Starsky & Hutch dir. Todd Phillips

Opens Fri March 5.

Finally, after weeks of gloom and depression, after wrestling with Errol Morris' The Fog of War and a reissue of The Battle of Algiers, after suffering through Bernardo Bertolucci's pretentious pseudo-porn and Mel Gibson's bloody Catholic porn, after all this... despair at the movies as of late, here comes a film that turns cheerlessness away at the door. Here is a film that has but one simple goal: to make you laugh. Here now, finally, is Starsky & Hutch.

You remember Starsky & Hutch, don't you? On the air from 1975-1979? Chances are you at least remember the car: a Ford Torino, tomato red, with a bitchin' white swoop dashed along its sides. David Starsky's Torino was, to be sure, the complete shit--at least when you were 13 and obsessed with Starsky & Hutch reruns--and its first appearance in this remake is handled with proper care. Which is to say, the "Striped Tomato" bows in exactly as we remember it: screeching and hairpinning through the streets of Bay City.

But while the creators of this new version of Starsky & Hutch show plenty of reverence for Starsky's car, the show itself is thoroughly violated. The original series, created by William Blinn, was intended as a "gritty" and "innovative" police drama, a show that prodded the fertile gray areas of big-city police work. Whether or not the show ever truly achieved that inflated claim is an argument for another time (on second thought, it can be settled right here: It didn't), but one thing's for certain about Starsky & Hutch 2004: The creators behind the new version have nothing but disdain for their source material. Hence their decision to not only mangle the show into a comedy, but to cast Ben Stiller--he of very little talent--as well.

Still, miraculously, the film puts up a decent, if not entirely successful, fight; director Todd Phillips, who himself has very little talent, has made a picture that hits slightly more than it misses, and the final tally magically rises from assured abomination to sorta-kinda okay. This, I'm well aware, is not high praise, but then when dealing with a film like Starsky & Hutch, praise rarely comes into play. The key question is, is it watchable?; the surprising reply is: Yeah, sure.

So how did it happen? How did a thoroughly bankrupt idea like turning Starsky & Hutch into a feature-length film muster the energy to make itself watchable? An answer surely lies in Owen Wilson, whose spin as Ken Hutchinson (AKA "Hutch") pilfers the show. There are three types of actors in the world: those who rely on talent, those who rely on on-screen charisma, and those who are just plain fascinating--and entertaining--to watch, no matter what they do. Owen Wilson, with his spacy delivery and damaged nose, belongs in the final group. Whenever he speaks, his words appear to be soaked in sincerity, but there are hints of mocking just beneath the surface, and the result is a performer who, no matter what he says, is terribly hard to take seriously. Wilson has the remarkable ability to seem coolly in control yet utterly confused at the same time, and in high drama such a trait would spell disaster. In comedy, however--or in attempted comedy--Wilson's kinks are so watchable that he can drag whatever slop he's found himself in into something approaching respectable art. Wilson may be a flake, he may be a fake, but you sit at attention whenever he's working, and there are long stretches of Starsky & Hutch where he alone keeps the show from drowning.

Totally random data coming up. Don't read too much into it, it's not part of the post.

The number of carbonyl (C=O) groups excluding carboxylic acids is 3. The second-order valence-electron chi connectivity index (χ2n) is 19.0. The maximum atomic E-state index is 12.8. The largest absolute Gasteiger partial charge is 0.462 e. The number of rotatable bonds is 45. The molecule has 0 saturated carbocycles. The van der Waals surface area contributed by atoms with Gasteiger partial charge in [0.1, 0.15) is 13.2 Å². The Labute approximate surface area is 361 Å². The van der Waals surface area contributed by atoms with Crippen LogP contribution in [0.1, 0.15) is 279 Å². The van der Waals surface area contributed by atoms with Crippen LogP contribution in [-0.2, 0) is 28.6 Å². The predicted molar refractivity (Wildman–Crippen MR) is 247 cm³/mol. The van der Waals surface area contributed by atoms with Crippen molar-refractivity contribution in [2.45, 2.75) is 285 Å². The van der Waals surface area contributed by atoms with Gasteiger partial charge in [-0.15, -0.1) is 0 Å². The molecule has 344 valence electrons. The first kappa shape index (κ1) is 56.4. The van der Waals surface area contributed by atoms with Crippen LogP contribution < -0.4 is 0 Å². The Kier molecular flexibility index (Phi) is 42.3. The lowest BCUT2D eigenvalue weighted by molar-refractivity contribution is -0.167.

Thankfully, though, Wilson also has help, courtesy of a surprising source: Vince Vaughn. For those of us who were dazzled by Vaughn in Swingers, only to watch in sorrow as his career combusted in a string of follow-up tripe (cf. The Lost World, Return to Paradise, Psycho, et al.), his performance as the villainous drug dealer Reese Feldman in Starsky & Hutch reminds us of better times. Sleazy and mustachioed (or is that the same thing?), Vaughn is so easy and engaging that you find yourself disappointed whenever he breezes off-screen. His character's nefarious plan is, of course, completely disposable (something about cocaine that has been chemically altered to be undetectable by DEA drug-sniffing dogs), but Vaughn's hysterical smarminess, especially when jousting with Owen Wilson, can make you giddy. They are the real show on display here. Call it Hutch & Feldman.

Still, don't get me wrong; despite high praise for Wilson and Vaughn, Starsky & Hutch is not a great success. It's barely a marginal success--funny Ha, not funny Ha Ha. Far too obvious on many occasions, often derailed by Ben Stiller's overreaching, the film as a whole is little more than predictable fluff. This, perhaps, is just as it should be; the TV version was a fairly forgettable affair (hence its brief four-year stint), and it would be asking far too much for a film version to offer anything more. In the end, Starsky & Hutch is what it is: a cool car, a handful of laughs beyond a chortle, a silly, disposable bit of entertainment. Which, I'm sure, is exactly what you expected. If not, your expectations are far too high.

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